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Mount Olive Baseball and Softball Coaches Reach Career Win Milestones

Jul 18, 2022 02:23PM ● By Steve Sears

Coach Billy Romano celebrates win # 150 with his Mount Olive Marauders (courtesy of Mount Olive High School Athletics)

Both Mount Olive High School head softball coach, Billy Romano, and head baseball skipper, Pete Zoccolillo, insist it’s not about numbers, but about the kids, their players.

“I didn’t know that I did it until someone told me,” Romano says of his 150th career win, a 5 – 2 triumph over Jefferson High School on May 13. “You’re so focused on trying to win the game and getting the girls in the right state of mind to win the game, you don’t even think about it.” He then adds with a chuckle, “The girls said to me, ‘How come you didn’t say anything?’ And I said, “I didn’t know.”

Zoccolillo, who previously coached at Morris Catholic from 2013 to 2016 and took over the Marauder baseball program last year, was reminded around Easter time by his dad that he was closing in on the milestone. “He said to me, ‘Hey, you’re getting close to 100,’ and I didn’t know,” Zoccolillo recalls. “Honestly, I wasn’t even concerned about it. For me, it's just more about the team and for the kids, and just getting them to reach the goals that they wanted to reach this season. I didn’t even know what game it was going to be, but at some point this season, Gatorade was dumped on my head, and it clicked.”

Coach Pete Zoccolillo and his team display his 100th victory milestone banner (credit: Kelly Abrusci)

 Ironically enough, Zoccolillo’s 100th win also came against Jefferson, 5 – 3, on May 21.

Originally born in the Bronx and raised in Westchester County, Zoccolillo has also lived in Roxbury and currently resides in Mount Olive. After four seasons as a Rutgers Scarlet Knight - three of which he was First Team All-Big East - he was drafted in 1999 by Major League Baseball’s Chicago Cubs, and then was traded to the Milwaukee Brewers. “I spent a little over seven years in the minor leagues total, and I got a call up in 2003. It was towards the end of the year, there was an injury on the major league level, and I got called up to replace a left-handed hitter - I think it was John Vander Wal who had gotten hurt. It was the greatest experience of my life. It was everything that every kid ever dreamed of; just walking in the clubhouse and walking on the field for the first time was very surreal. It made all of those 10-to-16-hour bus trips in the minor leagues worth it, for even the briefest stint that I was there.”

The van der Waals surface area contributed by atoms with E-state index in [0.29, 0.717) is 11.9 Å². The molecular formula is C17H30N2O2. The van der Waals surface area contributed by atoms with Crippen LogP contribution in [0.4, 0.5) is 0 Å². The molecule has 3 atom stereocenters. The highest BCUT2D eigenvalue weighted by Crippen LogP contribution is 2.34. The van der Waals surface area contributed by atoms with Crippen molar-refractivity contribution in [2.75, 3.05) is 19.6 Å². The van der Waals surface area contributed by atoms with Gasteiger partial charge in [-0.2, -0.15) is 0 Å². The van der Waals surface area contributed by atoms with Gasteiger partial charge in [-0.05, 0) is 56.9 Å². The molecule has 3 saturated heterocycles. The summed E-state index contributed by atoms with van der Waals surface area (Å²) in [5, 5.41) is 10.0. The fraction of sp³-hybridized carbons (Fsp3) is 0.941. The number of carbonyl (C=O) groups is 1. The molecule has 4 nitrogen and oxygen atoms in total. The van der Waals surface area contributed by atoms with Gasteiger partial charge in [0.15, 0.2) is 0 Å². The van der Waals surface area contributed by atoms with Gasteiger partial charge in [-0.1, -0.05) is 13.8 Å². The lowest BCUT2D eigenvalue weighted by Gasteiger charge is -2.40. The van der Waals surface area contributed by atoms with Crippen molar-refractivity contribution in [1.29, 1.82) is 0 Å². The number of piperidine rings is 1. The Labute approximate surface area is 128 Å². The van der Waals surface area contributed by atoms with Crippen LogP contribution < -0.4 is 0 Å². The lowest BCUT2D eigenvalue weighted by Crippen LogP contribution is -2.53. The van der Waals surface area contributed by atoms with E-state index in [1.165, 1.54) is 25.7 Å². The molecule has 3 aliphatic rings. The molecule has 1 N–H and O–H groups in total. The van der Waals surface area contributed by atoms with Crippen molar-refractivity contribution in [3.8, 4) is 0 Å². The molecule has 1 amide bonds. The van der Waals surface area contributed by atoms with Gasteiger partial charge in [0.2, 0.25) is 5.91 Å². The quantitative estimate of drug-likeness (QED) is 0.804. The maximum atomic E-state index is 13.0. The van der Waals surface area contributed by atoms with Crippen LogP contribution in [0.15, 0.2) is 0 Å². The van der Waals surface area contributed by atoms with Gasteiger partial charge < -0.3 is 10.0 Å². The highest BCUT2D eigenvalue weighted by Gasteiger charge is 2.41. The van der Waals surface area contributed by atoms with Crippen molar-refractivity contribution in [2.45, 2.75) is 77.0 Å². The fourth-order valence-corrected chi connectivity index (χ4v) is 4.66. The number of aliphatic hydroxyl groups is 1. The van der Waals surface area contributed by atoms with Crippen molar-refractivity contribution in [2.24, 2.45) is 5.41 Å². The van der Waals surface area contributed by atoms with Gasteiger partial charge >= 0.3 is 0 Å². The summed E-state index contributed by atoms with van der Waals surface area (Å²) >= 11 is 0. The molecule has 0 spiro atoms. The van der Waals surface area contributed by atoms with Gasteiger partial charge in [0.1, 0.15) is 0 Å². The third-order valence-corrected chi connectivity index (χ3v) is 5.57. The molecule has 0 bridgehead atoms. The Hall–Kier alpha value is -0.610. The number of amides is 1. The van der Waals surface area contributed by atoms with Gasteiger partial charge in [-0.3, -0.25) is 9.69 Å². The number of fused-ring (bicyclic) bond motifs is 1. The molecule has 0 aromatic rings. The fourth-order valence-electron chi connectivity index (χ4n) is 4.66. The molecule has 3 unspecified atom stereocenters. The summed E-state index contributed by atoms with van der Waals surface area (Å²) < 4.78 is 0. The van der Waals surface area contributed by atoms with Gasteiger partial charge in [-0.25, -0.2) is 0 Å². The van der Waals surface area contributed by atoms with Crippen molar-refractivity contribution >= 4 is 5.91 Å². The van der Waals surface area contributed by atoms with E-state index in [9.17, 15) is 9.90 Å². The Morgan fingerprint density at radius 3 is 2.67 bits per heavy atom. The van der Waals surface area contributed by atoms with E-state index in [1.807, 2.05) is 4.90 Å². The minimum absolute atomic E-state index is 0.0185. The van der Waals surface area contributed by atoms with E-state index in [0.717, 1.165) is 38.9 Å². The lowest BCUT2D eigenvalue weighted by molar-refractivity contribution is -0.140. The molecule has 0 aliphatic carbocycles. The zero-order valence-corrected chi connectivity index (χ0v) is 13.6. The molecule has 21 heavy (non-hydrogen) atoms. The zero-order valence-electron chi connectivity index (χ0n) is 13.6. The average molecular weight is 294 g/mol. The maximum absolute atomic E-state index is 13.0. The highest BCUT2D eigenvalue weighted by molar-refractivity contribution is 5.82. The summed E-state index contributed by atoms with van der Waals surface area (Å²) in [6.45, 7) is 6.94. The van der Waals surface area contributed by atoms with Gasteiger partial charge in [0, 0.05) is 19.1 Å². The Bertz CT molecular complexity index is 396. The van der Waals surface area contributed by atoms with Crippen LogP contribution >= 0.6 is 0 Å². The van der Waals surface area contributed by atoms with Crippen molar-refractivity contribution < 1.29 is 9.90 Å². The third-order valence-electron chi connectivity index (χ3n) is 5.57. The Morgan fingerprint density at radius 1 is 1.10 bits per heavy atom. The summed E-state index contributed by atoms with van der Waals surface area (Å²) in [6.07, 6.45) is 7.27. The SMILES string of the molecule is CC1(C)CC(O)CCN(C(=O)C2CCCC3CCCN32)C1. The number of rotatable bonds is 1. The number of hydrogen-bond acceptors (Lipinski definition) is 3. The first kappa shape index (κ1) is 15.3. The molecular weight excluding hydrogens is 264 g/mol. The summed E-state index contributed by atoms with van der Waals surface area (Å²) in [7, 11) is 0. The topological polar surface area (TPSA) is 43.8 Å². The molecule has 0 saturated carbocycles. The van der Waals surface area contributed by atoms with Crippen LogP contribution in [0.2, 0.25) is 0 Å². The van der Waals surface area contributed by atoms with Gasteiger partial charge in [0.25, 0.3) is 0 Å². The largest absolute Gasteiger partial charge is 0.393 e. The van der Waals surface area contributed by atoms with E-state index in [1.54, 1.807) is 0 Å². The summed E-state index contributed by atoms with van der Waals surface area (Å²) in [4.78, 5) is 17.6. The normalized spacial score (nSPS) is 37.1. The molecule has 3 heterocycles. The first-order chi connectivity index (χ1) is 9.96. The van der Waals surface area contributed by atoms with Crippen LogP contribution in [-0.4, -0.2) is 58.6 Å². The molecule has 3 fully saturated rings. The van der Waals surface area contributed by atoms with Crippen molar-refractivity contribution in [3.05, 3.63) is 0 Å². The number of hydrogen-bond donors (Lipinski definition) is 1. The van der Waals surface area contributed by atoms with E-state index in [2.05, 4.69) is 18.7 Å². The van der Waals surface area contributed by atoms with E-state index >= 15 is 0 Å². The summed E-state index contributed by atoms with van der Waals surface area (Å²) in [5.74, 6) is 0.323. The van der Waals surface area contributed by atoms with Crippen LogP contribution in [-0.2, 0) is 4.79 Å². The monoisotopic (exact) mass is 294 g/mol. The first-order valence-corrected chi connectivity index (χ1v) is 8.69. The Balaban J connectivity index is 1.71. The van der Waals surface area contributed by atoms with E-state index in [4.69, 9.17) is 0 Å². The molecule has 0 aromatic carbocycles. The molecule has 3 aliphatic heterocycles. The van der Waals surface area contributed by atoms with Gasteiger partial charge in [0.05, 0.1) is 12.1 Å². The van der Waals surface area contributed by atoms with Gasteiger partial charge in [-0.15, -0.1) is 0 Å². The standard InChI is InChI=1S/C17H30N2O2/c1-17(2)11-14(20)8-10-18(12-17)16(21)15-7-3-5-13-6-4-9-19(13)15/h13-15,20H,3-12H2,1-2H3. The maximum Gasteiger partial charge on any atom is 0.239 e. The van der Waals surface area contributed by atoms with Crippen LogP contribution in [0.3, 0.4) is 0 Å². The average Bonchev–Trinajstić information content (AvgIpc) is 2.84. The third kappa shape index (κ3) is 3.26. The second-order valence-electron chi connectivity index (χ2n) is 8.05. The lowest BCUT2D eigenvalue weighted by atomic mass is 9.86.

Romano, who recently concluded his 13th season at Mount Olive, and also has coached baseball at Roxbury, New Brunswick, and Hopatcong, fondly recalls his 2018 and 2019 Mount Olive softball teams. The former was the first to win a North I Group IV title, and in 2019, his Marauders finished in second place in the overall Group IV finals, and both seasons made it to the Morris County Tournament title game. “They used to call me ‘Coach Dad,” Romano says. “It’s important because of the relationship you build with them. That's what I really enjoy the most about this whole coaching thing.”

2022 was a tough season for Romano and his team, but they did have some big wins. The Marauders defeated Ocean County champ, Toms River South, and beat the Bergen and Morris County semifinalists, Indian Hills and West Morris, respectively, and also Jefferson had a record of 14 -2 when Romano got victory #150. Romano, who is also an assistant wrestling coach at the high school, wants his club to return to its winning ways, but again, there’s something much more important. “It’s a humbling experience,” he says. “Trust me; it’s not about the numbers, it’s not about the wins, it’s about the girls and the relationships, and what we do here. I’m just a name with a title, that’s it.”

Zoccolillo often gets approached by his players about his professional playing days. “They always ask about stories, whether it's minor league professional baseball or Major League Baseball,” he says. “It's just what every kid ever dreams of, and for them to ask me questions because I was there, I think it's just kind of cool to tell them the stories and just tell them what it's like. I also tell them that if I made it, it's possible for any of them, too.”